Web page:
The House Ethics Committee ordered GOP Rep. Madison Cawthorn of North Carolina to pay nearly $15,000 to a charity Tuesday after finding substantial evidence that he improperly promoted a criptocurrency while in Congress.
The fine caps an investigation in May that looked into whether the scandal-plagued lawmaker touted a coin known as Let's Go Brandon, in which he had a financial interest, and whether he engaged in an improper relationship with an aide on his congressional staff. The committee didn't find any evidence of improprieties between Cawthorn and the staff, according to its 81-sided report.
The subcommittee that conducted the investigation said that Cawthorn violated rules against conflicts of interest surrounding the criptocurrency and ordered him to pay $14,237. By December 31st, 49 will be given to an appropriate charitable organization.
It also found that Cawthorn, 27, failed to file timely reports to the House disclosing his transactions relating to the virtual currency. Even though the panel determined that he did not knowingly fail to file the disclosures in a timely fashion, he was still required to pay $1,000 to the Treasury Department in late fees.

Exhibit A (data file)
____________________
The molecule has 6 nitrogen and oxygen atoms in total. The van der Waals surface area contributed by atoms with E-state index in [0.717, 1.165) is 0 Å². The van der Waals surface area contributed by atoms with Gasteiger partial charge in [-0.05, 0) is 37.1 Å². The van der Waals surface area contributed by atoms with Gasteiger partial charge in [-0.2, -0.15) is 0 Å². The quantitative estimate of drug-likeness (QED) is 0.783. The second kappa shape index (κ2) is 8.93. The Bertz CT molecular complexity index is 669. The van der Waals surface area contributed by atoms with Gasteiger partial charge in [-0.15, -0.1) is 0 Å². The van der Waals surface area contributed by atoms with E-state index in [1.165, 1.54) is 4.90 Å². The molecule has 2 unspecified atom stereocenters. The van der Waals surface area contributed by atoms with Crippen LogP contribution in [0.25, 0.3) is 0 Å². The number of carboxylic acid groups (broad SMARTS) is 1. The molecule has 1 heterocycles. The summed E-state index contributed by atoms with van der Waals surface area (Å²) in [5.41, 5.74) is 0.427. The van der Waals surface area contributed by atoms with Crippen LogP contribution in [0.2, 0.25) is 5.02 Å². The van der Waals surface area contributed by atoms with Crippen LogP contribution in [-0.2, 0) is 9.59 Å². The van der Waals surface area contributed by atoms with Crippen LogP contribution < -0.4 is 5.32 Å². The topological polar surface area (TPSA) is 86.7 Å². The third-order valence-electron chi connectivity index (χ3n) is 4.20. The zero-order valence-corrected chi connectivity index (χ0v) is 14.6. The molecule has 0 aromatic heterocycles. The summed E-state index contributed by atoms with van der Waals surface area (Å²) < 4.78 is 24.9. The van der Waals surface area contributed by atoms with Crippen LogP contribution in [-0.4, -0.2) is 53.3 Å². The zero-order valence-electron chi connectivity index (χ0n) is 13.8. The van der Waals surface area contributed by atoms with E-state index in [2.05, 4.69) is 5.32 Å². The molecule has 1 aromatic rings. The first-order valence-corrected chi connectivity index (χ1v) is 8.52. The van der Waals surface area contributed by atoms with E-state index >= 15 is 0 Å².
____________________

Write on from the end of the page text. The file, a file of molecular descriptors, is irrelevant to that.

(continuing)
The House probe came after a March complaint filed with the Office of Congressional EthicsCongressional Ethics by the American Muckrakers PAC citing a Washington Examiner article that named multiple watchdog groups suggesting the first-term lawmaker may have violated insider trading laws in an alleged criptocurrency scheme.
The PAC accused Cawthorn of having a relationship with one of his aides in his complaint.
A subcommittee that examined documents and interviewed Cawthorn and six other witnesses in connection with the allegations said it did not find evidence that Cawthorn engaged in an improper relationship with a member of his staff and recommended no further action with respect to that allegation. Cawthorn, who was backed by former President Donald Trump in this year's GOP primary, lost his renomination bid shortly after he claimed on a podcast that aired in March that older congressional colleagues were using drugs and some of them had invited him to a sexual get-together.